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Originally published October 19 2015

Obama just signed another executive order, this time declaring government control over the entire Internet

by J. D. Heyes

(NaturalNews) As reported by recent news headlines, the United States is facing an increased number of cyber attacks against its critical government and private sector infrastructure, two of the most recent being against the White House (in October 2014 and again in early April).

Besides targeting government and defense systems, hackers from around the world -- in particular from Russia and China, have been said to have breached U.S. financial and banking firms, power and water infrastructure, and even vital space assets.

The U.S. government understands how big the threat really is. In an outgoing letter to her successor, former Department of Homeland Security Secretary Janet Napolitano warned of an impending "serious" cyber attack and potential natural disaster worse than Hurricane Katrina.

Protecting infrastructure is important, but will it limit freedom?

"Many things still need tending, and my successor will most certainly have a full plate on his or her hands," she said, adding that she faced "many challenges" over the past four years.

In their 2010 book Cyber War, cyber warfare expert Richard A. Clarke and international affairs expert Robert K. Knake noted that both public and private cyber systems were vulnerable to attack, largely because there was no coordination between the federal government and private telecoms to shore up security.

Now, however, it seems as though the Obama Administration believes it has the solution: Full government control over the Internet.

In an Executive Order signed Feb. 13, 2013 and titled, "Improving Critical Infrastructure Cybersecurity," President Obama noted that the federal government and Department of Defense had identified "critical infrastructure" requiring protection in accordance with the "Classified National Security Information Program created under Executive Order 13549 of August 18, 2010."

The order is intended to be all-inclusive, regarding Internet-based services, capabilities and infrastructure:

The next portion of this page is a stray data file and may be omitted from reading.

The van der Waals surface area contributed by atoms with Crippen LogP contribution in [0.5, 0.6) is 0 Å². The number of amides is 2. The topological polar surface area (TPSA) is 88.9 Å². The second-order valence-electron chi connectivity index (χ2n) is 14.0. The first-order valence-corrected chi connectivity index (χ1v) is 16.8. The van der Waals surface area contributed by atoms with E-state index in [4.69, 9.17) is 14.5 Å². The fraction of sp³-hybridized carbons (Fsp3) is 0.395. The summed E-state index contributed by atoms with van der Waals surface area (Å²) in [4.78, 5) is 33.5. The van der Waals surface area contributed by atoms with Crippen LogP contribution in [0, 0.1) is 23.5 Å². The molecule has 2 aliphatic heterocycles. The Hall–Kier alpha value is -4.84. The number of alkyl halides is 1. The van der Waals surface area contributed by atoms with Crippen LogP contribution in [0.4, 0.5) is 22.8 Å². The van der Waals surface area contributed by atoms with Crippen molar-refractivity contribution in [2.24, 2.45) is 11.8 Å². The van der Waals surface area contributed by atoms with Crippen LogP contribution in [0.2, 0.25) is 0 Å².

The national and economic security of the United States depends on the reliable functioning of the Nation's critical infrastructure in the face of such threats. It is the policy of the United States to enhance the security and resilience of the Nation's critical infrastructure and to maintain a cyber environment that encourages efficiency, innovation, and economic prosperity while promoting safety, security, business confidentiality, privacy, and civil liberties.

We can achieve these goals through a partnership with the owners and operators of critical infrastructure to improve cybersecurity information sharing and collaboratively develop and implement risk-based standards.

Provisions of the order also give the federal government access to all infrastructure components that are deemed vital to national security; this means "everything from physical power grid components to virtual servers like your web hosting company," noted.

Cyber kill switch could be misused

This comes on top of earlier reports regarding a DHS plan involving the development of a so-called Internet kill switch.

In November 2013, The Washington Free Beacon reported that the U.S. District Court for the District of Columbia -- the federal court that hears cases involving federal regulations -- ruled that DHS' protocols for the kill switch were exempt from public disclosure, with the agency citing national security as its reason.

"The broad government power to shut down communications networks worries civil libertarians. However, the agency argues the protocols must be kept secret to protect national interests and the safety of individuals," the WFB reported.

With the increase in cyber attacks -- and the country's ultimate reliance on Internet-based systems and services -- it makes sense that the federal government, working with the non-governmental private sector, would want to develop cyber security systems. The concern about a "kill switch," for example -- which purportedly would be utilized in a scenario involving a massive cyber attack on a number of U.S. systems simultaneously, to cut off outside access -- could also be used by a tyrannical administration, as a means of cutting off the American population.

Given the increasing use of social media to organize protests and inform populations subjected to censorship, this could be a hugely valuable tool for tyrants.


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